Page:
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Would a height bonus for residential development improve downtown?

Every so often the question of Washington’s height limit comes up. Someone suggests we raise it, and a debate ensues. I’m on record opposing raising the height limit in downtown Washington, but supporting much taller buildings in secondary nodes like Rosslyn.

I have opposed raising the limit downtown because:

  1. I don’t think concentrating any more office space downtown is necessarily in the region’s best interests. I’d rather we have a bunch of mixed-use neighborhoods than an office ghetto surrounded by bedroom communities.
  2. There’s so much available land near downtown in places like Southwest and NoMa that we have ample room to expand the central office district without needing to raise the height limit.
  3. I fear that eliminating the height limit downtown would result in a push to tear down and redevelop too many historic buildings that are culturally valuable.

However, there is one good reason why raising the height limit downtown could be beneficial: It could make downtown a better neighborhood.

Downtown Washington may be the most intensely built part of the region, but it is almost completely commercial. There are so few residential units that vast swaths of downtown are almost completely devoid of people outside the hours of 9-5. If I want Washington to be a city of mixed-use neighborhoods, then downtown is failing. Even the downtown BID thinks this is a problem.

Getting more residents downtown is hard, however. For one, the parts of downtown that are most in need of it are already built out with office buildings. For two, commercial square footage generally rents at a higher rate than residential square footage, so any developer that can build office is more likely to do so than residential. Even if we change the zoning to require new buildings be residential, developers won’t be likely to tear down older office buildings in order to replace them with lower-renting residential ones.

The only answer is probably to up the density for residential projects, but not commercial ones.

But by how much? We need there to be some redevelopment of existing buildings, just not too much.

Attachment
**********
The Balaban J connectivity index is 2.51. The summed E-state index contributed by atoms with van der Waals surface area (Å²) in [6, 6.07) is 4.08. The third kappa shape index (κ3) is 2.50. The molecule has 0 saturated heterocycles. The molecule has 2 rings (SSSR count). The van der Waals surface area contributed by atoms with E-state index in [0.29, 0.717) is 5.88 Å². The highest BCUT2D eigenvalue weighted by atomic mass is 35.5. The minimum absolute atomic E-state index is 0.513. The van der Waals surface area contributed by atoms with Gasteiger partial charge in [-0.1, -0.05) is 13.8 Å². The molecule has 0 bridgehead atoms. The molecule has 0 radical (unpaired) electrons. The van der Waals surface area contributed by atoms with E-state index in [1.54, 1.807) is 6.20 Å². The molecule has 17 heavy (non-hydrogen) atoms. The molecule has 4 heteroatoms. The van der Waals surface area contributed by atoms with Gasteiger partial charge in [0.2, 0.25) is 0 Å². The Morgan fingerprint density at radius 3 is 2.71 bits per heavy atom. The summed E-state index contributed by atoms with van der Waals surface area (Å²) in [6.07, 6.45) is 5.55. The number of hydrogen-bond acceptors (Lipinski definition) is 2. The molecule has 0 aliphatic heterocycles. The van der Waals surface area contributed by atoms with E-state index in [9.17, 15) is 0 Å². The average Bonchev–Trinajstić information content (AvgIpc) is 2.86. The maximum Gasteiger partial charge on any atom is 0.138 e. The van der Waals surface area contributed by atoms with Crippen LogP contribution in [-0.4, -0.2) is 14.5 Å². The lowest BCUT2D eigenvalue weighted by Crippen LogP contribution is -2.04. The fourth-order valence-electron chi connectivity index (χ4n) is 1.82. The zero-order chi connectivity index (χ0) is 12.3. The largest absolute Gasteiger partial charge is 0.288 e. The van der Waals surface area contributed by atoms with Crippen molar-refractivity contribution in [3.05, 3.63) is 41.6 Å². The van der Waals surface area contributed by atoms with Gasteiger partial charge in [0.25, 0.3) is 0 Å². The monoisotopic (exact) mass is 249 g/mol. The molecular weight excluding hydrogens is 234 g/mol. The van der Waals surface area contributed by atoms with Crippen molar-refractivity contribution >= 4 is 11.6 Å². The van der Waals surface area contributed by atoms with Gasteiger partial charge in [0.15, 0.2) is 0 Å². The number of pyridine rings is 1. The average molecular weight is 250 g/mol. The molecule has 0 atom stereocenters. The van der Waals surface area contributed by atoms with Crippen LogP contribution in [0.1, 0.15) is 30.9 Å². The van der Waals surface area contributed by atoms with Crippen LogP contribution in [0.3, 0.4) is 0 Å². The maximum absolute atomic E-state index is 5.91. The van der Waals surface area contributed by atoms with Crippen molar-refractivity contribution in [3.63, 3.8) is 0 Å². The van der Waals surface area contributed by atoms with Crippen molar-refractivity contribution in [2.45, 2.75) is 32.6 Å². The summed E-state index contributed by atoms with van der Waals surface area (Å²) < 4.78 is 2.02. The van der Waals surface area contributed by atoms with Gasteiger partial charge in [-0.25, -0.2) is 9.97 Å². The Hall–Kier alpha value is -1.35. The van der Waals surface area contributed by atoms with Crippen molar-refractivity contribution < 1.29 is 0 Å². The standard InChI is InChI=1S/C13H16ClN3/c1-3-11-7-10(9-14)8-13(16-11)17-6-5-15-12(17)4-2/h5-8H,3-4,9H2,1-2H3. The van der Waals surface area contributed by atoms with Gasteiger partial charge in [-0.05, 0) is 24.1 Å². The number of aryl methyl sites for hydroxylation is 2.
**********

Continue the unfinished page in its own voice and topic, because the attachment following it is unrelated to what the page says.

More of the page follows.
We could simply allow residential skyscrapers at unlimited height, but that would defeat the aesthetic reasons for having any height limit at all, and it might lead to the sort of land rush from point number 3, above.

What about a smaller rise?

The height limit is currently defined as the width of the street plus 20 feet. It would be possible to rewrite the regulation to provide a height bonus in exchange for incorporating residential square footage, say 20 additional feet of height in exchange for three floors of residential.

For example, let’s say you own a piece of land on a 90 foot wide street. You would currently have the right to build a 110 foot tall building with 10 floors of office space. With my suggested bonus option, you’d instead have the right to build a 130 foot tall building with nine floors of office and three floors of residential.

That would be enough of a windfall for most developers of new buildings to take advantage, but it wouldn’t be so much that redeveloping existing buildlings would be worth the cost to do so, unless you were going to redevelop anyway. We wouldn’t see wholesale demolition of historic properties, but we would see a substantial residential component anywhere a new building went up for other reasons, which happens often enough (as the empty lot at the corner of K Street and Connecticut illustrates).

I still don’t think there is any reason to allow skyscrapers downtown, or to raise the limit for more offices, but a modest height bonus for residential development along these lines would add people to downtown’s streets without significantly altering the city’s midrise character. It would incrementally improve downtown as a neighborhood, while allowing it to retain its role as regional commercial center.

I think the idea is a winner.

 Cross-posted at Greater Greater Washington.

April 28th, 2010 | Permalink
Tags: proposal, urbandesign



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